Turning the Corner on Effective Church Planting (Part 2)

by Charles Campbell February 14, 2019

In my previous post, I unpacked the Send Network’s value of brotherhood. This value is important and paired with multiplication and restoration, the values are changing the culture of church planting.​

Being part of a family is a good thing. Creating a brotherhood that stands shoulder to shoulder is helpful, but the connection needs to be going someplace to have real power. When I think movement, I see multiplication happening. When we talk about multiplication at the Send Network, we mean that churches have a process to discover, develop, and deploy church planting teams from the inside. ​

Multiplication: Discover, Develop and Deploy Church Planting Teams from Within​

The number one challenge to planting new churches today is having called and competent leaders. Imagine what it might look like if we had a multiplying church in every community in North America, churches that had an intentional process to discover potential leaders for service in the church and to send out as missionaries. What does that look like in your context? Who on your team is focused on identifying the next set of leaders? What kind of processes do you have in place to develop them once they have been discovered? ​

This is a huge issue for the church today. We might be able to intuitively find people, but too often, the development process is simply “go get them.” The good news is that there are churches and church plants out there modeling it well. Rick Duncan, founding pastor and now planter trainer with the Send Network, has partnered with current lead pastor Chad Allen at Cuyahoga Valley Church to create a process in their context where they are discovering, developing, and deploying church planters and church planting couples into the mission field. To find out more how Rick and the team at the church, email Rick at rduncan@namb.net. Another great resource is the Multiplication Pipeline that we have developed.​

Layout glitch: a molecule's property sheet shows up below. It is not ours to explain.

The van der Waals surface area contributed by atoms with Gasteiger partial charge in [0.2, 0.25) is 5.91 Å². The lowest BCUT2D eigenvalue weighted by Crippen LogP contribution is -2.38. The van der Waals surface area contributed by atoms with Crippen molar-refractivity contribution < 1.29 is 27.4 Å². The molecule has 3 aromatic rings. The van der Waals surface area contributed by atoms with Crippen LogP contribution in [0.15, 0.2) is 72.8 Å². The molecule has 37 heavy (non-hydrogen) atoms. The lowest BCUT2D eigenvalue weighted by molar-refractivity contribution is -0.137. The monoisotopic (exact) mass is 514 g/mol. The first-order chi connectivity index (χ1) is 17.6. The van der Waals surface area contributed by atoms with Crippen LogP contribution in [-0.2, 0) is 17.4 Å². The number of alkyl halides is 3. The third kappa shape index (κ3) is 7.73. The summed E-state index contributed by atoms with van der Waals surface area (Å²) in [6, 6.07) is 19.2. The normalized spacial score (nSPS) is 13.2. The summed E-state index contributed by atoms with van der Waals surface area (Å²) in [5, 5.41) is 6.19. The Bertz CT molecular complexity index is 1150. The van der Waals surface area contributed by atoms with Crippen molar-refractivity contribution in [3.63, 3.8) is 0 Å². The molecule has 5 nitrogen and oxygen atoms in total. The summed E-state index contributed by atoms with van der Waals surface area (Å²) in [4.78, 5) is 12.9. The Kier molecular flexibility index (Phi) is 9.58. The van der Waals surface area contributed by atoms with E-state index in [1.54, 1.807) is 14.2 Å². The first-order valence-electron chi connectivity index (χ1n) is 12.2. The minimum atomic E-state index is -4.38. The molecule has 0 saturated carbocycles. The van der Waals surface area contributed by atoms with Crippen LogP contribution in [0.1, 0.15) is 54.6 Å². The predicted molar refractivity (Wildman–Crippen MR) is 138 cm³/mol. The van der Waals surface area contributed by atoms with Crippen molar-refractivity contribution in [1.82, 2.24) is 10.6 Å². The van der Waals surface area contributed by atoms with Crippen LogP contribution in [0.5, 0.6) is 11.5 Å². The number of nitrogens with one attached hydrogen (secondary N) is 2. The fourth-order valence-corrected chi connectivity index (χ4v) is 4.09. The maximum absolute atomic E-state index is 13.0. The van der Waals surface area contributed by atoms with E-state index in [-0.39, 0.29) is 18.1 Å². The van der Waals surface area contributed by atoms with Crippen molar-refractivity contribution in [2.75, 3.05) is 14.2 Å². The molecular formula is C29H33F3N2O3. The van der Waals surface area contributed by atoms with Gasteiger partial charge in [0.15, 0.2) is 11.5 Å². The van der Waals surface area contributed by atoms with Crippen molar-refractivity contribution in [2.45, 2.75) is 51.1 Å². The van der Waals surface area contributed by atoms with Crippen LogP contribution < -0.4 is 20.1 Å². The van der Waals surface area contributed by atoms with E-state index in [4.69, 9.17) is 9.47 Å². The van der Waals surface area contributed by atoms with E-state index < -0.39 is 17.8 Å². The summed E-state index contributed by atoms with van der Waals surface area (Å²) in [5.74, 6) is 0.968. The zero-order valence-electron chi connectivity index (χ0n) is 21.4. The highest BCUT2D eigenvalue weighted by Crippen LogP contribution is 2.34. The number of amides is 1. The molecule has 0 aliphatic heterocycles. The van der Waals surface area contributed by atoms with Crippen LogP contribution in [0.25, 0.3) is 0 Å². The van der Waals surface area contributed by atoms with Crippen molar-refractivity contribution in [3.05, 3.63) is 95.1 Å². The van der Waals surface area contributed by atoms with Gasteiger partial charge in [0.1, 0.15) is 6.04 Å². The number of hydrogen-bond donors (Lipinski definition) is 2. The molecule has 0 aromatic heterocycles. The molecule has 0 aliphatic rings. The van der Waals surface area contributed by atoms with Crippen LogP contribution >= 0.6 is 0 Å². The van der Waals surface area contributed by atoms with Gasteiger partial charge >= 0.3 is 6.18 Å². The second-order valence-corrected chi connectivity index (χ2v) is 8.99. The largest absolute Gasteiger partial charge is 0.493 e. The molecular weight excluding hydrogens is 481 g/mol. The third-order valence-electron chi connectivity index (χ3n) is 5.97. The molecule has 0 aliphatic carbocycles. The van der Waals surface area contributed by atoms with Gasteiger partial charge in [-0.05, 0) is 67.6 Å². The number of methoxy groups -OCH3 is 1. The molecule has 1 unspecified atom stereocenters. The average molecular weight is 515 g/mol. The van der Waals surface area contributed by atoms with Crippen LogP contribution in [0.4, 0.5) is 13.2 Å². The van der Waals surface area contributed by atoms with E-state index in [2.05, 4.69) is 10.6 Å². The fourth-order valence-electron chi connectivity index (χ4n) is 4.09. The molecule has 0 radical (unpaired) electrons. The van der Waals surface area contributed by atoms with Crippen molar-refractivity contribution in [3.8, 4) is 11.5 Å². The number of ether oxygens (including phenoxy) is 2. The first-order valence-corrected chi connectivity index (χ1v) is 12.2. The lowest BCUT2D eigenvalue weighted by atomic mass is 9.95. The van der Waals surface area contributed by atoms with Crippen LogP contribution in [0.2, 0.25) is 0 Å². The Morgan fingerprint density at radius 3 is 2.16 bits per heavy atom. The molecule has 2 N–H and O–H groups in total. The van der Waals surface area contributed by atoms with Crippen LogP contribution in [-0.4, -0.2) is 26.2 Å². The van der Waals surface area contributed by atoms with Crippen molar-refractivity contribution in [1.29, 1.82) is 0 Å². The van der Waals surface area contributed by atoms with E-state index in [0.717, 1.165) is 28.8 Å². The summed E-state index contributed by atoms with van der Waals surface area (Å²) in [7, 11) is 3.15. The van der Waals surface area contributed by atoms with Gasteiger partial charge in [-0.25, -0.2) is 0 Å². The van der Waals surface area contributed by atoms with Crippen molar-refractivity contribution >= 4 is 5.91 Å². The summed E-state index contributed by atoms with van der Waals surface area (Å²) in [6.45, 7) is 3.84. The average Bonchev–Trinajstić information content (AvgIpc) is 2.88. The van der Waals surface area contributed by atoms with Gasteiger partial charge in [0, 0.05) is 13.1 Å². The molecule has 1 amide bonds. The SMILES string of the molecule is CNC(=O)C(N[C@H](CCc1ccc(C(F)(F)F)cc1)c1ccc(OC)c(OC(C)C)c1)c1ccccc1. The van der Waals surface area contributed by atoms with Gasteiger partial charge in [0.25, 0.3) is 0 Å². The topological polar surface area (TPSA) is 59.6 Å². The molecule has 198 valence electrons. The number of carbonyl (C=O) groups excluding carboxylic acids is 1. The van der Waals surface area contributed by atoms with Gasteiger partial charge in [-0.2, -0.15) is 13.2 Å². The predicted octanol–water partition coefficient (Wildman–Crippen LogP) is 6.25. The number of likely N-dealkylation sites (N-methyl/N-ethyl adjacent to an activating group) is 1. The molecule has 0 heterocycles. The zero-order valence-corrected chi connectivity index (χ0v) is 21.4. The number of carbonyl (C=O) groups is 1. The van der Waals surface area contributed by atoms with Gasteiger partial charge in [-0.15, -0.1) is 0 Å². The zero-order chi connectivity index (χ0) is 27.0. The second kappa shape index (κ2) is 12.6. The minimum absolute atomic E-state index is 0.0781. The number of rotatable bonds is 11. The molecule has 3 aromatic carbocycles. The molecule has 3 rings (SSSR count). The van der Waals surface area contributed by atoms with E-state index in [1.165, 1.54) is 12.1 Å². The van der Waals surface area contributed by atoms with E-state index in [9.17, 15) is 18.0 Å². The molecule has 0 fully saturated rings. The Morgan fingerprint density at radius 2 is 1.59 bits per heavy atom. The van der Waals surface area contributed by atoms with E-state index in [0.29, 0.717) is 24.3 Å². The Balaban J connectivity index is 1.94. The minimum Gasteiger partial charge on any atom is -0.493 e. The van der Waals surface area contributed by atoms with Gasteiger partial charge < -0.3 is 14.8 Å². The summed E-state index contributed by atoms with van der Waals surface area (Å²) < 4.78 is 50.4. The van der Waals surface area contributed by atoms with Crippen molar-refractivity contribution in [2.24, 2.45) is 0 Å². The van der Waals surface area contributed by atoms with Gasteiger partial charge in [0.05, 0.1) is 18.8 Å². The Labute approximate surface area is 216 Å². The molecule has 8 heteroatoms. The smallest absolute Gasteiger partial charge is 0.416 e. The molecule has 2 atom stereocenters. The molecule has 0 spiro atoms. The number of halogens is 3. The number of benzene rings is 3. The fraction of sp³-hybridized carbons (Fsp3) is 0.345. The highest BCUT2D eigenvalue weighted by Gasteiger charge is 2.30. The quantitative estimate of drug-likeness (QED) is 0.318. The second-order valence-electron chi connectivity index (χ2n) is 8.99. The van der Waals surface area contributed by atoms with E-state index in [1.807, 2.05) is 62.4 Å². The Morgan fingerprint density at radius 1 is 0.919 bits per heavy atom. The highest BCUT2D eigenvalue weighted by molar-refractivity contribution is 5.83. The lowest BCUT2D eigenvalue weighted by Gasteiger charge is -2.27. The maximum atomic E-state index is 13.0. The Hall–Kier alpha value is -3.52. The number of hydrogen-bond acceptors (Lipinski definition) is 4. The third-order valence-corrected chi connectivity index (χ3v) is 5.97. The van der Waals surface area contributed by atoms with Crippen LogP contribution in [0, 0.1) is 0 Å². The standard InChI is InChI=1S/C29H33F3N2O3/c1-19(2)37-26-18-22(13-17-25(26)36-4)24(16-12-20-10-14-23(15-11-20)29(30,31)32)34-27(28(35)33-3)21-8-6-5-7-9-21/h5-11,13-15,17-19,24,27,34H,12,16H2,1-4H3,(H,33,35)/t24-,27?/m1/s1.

Let’s assume you have identified some people and have raised them up. Now, what are you going to do with them? How are you going to release or deploy them to do ministry? This step is probably one of the most difficult and most frightening steps for both the church and the family being sent, but multiplication doesn’t happen unless both groups move past the fear and trust the Father. It’s like that first time you hand the keys over to your teenager and you are not in the car or when you pull away from college campus for the first time and leave that first child there alone. This is a moment where you really have to trust the Father. Rest in his plan and know he will provide.​

Restoration: Pursuing and Recovering God’s Design

Brotherhood and multiplication have helped change the culture of church planting, but to what end? At the end of the day, it must lead to the hope of the gospel being shared in the community. This is where the last value, restoration, ties everything together.

We define restoration as pursuing and recovering God’s design. Sin has affected every aspect of our world: spiritual, emotional, social and economic. When we plant churches, they are for the glory of God and the good of people. My friend Keynon Akers talks about planting churches around the "neighborly love principle." Keynon is leading us to bring this neighborly love focus to the forefront of the Send Network as he leads out on a national level and at his local church, Blueprint, in downtown Atlanta.

Blueprint has an active presence in their neighborhood, working with the schools, providing counseling for the community, and, most recently, working with a job training organization to help equip the unemployed with new skills. This focus on restoration has impacted their church and community. But what I want you to see in Blueprint is that while they are about restoration, they have also created a culture where all of the Send Network values are being lived out. You can connect with Keynon at kackers@namb.net. ​

As you reflect on each of these values, which is a strength for your church? Which is an area that needs growth? What’s one thing you could do to grow? How could you lead your church to embrace these values and be a part of the change that is happening in North America through the Send Network?​

How we think about church planting today has come a long way. Embracing these values can change the culture of how you church thinks and engages in church planting. If you or your church has an interest in church planting, click here to connect with the Send Network and to learn more about how you can be a part. ​